Russian regional oil producer Tatneft has begun to match the improving operational and financial performance of its domestic peers after struggling to shake off the impacts of the Covid-19 pandemic.

According to Tatneft, its oil and condensate production rose by over 24,000 barrels per day to 542,000 bpd in the period between January and August this year, taken against the average for the same period of 2020.

But the company was still lagging behind its performance in the pre-Covid year of 2019 when its output was running at the average of about 592,000 bpd.

By August, Tatneft was actually outperforming peers in the Russian industry, reporting a 12% jump in output on the month, to 575,000 bpd.

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The oil producer was followed by Lukoil, which reported a 9% increase in production last month, then Surgutneftegaz with 7%, Rosneft with 6% and Gazprom Neft with a 2% rise, according to preliminary data from the country’s energy ministry.

Tatneft’s consolidated financial results for the first half of this year have also underlined improving fundamentals for a producer that operates mostly depleted legacy fields.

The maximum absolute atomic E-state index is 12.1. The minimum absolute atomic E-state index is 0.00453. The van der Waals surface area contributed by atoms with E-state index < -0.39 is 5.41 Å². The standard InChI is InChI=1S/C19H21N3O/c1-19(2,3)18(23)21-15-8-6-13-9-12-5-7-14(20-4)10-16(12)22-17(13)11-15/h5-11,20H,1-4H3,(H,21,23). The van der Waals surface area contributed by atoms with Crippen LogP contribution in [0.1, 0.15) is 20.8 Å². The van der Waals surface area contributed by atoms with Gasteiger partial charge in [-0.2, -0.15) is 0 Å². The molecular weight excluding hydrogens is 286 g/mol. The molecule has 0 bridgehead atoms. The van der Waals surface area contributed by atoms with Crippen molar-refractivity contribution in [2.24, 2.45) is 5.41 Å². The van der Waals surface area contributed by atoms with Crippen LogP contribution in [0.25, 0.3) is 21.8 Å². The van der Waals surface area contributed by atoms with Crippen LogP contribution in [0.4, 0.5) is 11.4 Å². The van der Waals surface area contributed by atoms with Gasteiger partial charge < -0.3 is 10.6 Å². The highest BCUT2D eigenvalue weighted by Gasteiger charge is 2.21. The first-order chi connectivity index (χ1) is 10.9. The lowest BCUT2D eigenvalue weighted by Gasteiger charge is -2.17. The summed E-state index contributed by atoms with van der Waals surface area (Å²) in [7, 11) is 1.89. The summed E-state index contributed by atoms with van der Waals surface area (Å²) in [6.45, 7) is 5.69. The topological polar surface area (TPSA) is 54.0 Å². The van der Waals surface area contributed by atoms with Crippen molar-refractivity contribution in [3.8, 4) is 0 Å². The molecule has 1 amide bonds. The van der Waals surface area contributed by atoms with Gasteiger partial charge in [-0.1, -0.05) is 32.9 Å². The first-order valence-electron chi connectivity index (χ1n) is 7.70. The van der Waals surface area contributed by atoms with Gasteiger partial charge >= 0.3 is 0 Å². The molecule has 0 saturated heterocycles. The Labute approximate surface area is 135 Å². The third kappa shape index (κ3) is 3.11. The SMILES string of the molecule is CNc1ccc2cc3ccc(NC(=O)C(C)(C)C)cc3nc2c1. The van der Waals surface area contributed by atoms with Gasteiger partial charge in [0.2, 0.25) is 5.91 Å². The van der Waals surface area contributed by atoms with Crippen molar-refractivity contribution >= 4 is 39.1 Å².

Some of these have been in production since 1930s and are in the tertiary development phase.

The company's revenues reached 585 billion rubles ($7.8 billion) between January and June, up 56% compared with the same period of 2020.

Net income more than doubled to over 92 billion rubles on a yearly comparison, Tatneft said in its report.

A higher direct tax take by the Russian government weighed on in the company’s expenses in the first half of this year.

Tatneft paid 229 billion rubles in production, export and other taxes to authorities, against 94 billion rubles in the same period of 2020.

Last year, authorities suddenly removed tax privileges previously allowed for Tatneft’s high viscosity oil barrels. These barrels are are more expensive to produce because the company has to pump pressurised vapour to heat crude in shallow formations before it can be pumped to the surface.

However, higher revenues this year have generally improved the finances of the oil producer, with gross debt retreated 3% to below 23 billion rubles, with free cash flow and short term financial assets rising by 77% to 149 billion rubles.

Despite the improving production trend reported by major producers, Russia's energy ministry still expects domestic oil and condensate output to decline by 1% to 10.2 million bpd this year.